The rapid decline of governance seems accompanied directly by a proliferation of offices and layers of administration. At the height of the statist period, Indira Gandhi functioned with a cabinet of about 15 members and a ministry size of under 50. Cabinets remained relatively manageable even in the United Front and NDA periods. At the last count, UPA II had about 34 cabinet ministers, eight or ten ministers of state with independent charge and many more junior ministers, most of whom complained that they had little to do.
The states are not far behind. Most of them now have unwieldy ministries even when a single party is in power. By contrast, states which enjoyed unimpeachable reputations for good governance in the earlier periods had small ministries. Gujarat functioned with a ministry size in single-digits for the first decade of its existence and has a small ministry even now. Tamil Nadu has had only slightly larger ministries.
The need to place persons in sinecure ministries creates more departments, bureaucratic postings and confusion galore. Education gets divided into primary, secondary, technical, commercial and so on. Welfare becomes health, women’s affairs, child development, weaker sections, etc. Energy and infrastructure issues are handled by at least four ministries each.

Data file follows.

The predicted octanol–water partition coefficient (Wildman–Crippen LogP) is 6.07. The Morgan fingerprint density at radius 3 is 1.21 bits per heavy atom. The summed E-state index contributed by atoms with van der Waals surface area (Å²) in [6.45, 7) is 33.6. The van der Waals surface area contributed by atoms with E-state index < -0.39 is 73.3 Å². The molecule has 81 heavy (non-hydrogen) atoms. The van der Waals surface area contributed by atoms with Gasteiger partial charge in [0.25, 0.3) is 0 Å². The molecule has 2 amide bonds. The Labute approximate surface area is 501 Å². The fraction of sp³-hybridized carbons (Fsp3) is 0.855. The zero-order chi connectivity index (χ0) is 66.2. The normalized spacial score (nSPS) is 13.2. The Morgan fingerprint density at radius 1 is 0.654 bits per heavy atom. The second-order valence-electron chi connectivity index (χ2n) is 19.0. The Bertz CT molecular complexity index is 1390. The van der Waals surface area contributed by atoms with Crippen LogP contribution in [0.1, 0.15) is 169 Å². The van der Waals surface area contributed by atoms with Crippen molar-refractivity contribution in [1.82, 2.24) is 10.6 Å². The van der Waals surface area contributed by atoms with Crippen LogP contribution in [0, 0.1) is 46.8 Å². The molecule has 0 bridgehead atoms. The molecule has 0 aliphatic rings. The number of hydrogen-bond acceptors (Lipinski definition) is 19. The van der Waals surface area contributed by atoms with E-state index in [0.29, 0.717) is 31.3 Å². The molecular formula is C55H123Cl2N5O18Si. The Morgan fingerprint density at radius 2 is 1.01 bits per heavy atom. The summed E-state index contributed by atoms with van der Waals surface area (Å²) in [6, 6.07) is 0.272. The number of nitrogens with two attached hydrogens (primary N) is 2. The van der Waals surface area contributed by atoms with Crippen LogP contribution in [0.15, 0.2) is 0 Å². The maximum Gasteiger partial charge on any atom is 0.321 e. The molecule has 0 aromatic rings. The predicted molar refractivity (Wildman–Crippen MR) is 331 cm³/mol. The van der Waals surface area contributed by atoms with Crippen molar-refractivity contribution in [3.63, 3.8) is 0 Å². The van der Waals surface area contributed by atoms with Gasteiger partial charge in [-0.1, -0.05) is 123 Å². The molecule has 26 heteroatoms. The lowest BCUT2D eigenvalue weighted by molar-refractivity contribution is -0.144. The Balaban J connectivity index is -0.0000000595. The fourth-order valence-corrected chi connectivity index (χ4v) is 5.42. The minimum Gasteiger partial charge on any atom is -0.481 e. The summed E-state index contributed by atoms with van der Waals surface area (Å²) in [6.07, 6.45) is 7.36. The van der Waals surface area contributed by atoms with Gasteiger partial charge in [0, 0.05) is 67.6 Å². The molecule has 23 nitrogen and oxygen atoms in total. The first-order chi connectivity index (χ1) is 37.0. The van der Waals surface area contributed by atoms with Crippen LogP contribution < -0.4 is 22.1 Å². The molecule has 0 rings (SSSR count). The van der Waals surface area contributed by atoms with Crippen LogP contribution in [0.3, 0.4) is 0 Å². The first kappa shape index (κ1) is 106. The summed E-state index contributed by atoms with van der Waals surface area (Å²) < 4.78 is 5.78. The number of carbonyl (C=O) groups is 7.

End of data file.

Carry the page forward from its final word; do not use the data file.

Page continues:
The same approach applies to bureaucrats. Supernumerary postings and ranks are created to accommodate either difficult people to be put on the shelf or favoured persons who cannot find the right jobs. Not surprisingly, endless bickering leading to court and tribunal cases and turf battles ensue. The dictionary defines supernumerary as “in excess of, superfluous,” a perfect description of the situation.
In view of the administrative clutter and confusion, not to mention expenses, should we not ask whether we need these offices in the first place? Starting with the vice president, perhaps?
The writer taught at the Indian Institute of Management, Ahmedabad, and helped set up the Institute of Rural Management, Anand